A patent case against Apple in China two years in the making has almost come to a close and, unlike its victory over Samsung in the US, things aren’t looking good for the Cupertino-based company. A court in Beijing has ruled that Apple’s popular voice-controlled virtual personal assistant Siri uses speech recognition technology in violation of the patents held by a a Chinese tech company.
In 2012, Zhizhen Internet Technology sued Apple for intellectual property (IP) rights infringement over technology used in Siri. Of course, Apple fought for its own tech and had taken not only Zhizhen to court but also the State Intellectual Property Office of China. It wanted to get the court to declare the patent invalid. Unfortunately, the Beijing First Immediate Court sided with Zhizhen on this one.
This is hardly the only patent battle the Apple has had to face over Siri, but it is quite a monumental one, especially considering how deeply Siri integrates into Apple’s most recent iPhones. Apple has also been increasingly wooing the Chinese populace, making concessions and holding exclusive events for this rather large mobile market. This latest ruling could make that relationship a bit more trying.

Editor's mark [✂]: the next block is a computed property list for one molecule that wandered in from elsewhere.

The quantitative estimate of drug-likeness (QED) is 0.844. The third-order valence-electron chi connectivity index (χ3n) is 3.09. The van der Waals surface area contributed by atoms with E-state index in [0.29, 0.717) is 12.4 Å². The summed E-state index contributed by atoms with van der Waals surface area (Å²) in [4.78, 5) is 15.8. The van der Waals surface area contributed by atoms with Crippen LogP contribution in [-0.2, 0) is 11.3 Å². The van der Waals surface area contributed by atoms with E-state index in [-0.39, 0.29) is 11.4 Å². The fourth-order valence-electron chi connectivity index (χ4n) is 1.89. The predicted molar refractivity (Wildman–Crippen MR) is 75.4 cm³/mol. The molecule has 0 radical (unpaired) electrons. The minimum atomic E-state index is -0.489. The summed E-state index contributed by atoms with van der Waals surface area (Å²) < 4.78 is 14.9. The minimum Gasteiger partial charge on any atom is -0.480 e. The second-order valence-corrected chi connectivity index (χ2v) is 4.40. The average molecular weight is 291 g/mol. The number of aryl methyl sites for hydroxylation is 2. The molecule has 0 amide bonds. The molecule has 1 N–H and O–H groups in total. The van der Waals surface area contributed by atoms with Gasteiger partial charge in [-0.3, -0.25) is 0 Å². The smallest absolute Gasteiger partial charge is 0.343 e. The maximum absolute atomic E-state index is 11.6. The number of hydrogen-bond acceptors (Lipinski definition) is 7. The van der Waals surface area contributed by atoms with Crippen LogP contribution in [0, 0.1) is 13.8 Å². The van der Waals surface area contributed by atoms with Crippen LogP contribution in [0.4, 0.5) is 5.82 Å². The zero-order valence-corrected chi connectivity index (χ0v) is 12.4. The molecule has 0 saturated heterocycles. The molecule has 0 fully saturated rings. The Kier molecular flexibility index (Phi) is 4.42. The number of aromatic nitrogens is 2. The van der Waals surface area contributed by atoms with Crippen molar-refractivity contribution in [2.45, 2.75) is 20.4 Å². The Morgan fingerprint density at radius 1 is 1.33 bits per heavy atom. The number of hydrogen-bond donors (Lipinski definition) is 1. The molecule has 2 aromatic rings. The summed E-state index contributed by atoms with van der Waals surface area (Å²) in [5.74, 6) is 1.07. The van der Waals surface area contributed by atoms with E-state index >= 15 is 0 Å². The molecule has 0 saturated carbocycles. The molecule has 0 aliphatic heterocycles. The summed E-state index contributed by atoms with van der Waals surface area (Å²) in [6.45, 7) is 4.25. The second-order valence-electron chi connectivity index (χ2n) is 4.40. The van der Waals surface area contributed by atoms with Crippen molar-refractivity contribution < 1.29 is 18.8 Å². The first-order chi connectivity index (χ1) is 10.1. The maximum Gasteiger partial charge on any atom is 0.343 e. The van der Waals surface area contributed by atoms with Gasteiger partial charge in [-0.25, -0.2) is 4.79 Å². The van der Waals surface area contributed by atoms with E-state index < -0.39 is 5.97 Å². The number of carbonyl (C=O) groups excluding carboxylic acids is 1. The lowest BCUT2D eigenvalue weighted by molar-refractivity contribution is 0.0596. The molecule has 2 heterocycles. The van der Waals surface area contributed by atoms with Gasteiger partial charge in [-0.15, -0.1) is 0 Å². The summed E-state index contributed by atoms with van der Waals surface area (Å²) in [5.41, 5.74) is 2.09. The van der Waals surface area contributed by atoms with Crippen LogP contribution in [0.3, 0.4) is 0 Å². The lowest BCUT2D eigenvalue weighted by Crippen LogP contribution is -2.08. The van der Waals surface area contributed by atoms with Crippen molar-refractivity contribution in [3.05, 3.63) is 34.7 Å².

For its part, Apple is both saying that it doesn’t believe it is infringing on Zhizhen’s patent and that it was not aware of such a patent in the first place when it developed Siri. Patents are a tricky issue, especially when you only consider your own country’s patent portfolio and don’t have exhaustive access to other patents filed in other countries. At the very least, Apple could be laying the grounds to claim that there was no willful infringement should it still be found guilty on its appeal.
Apple will appeal the matter to the Beijing Higher People’s Court. At the same time, however, it says that it is open to discussions with Zhizhen over the matter, implying that it is willing to enter into a settlement should things turn for the worse. Given Siri’s central place in Apple’s mobile ecosystem, that might be the only feasible option it has, unless it wins the case, of course.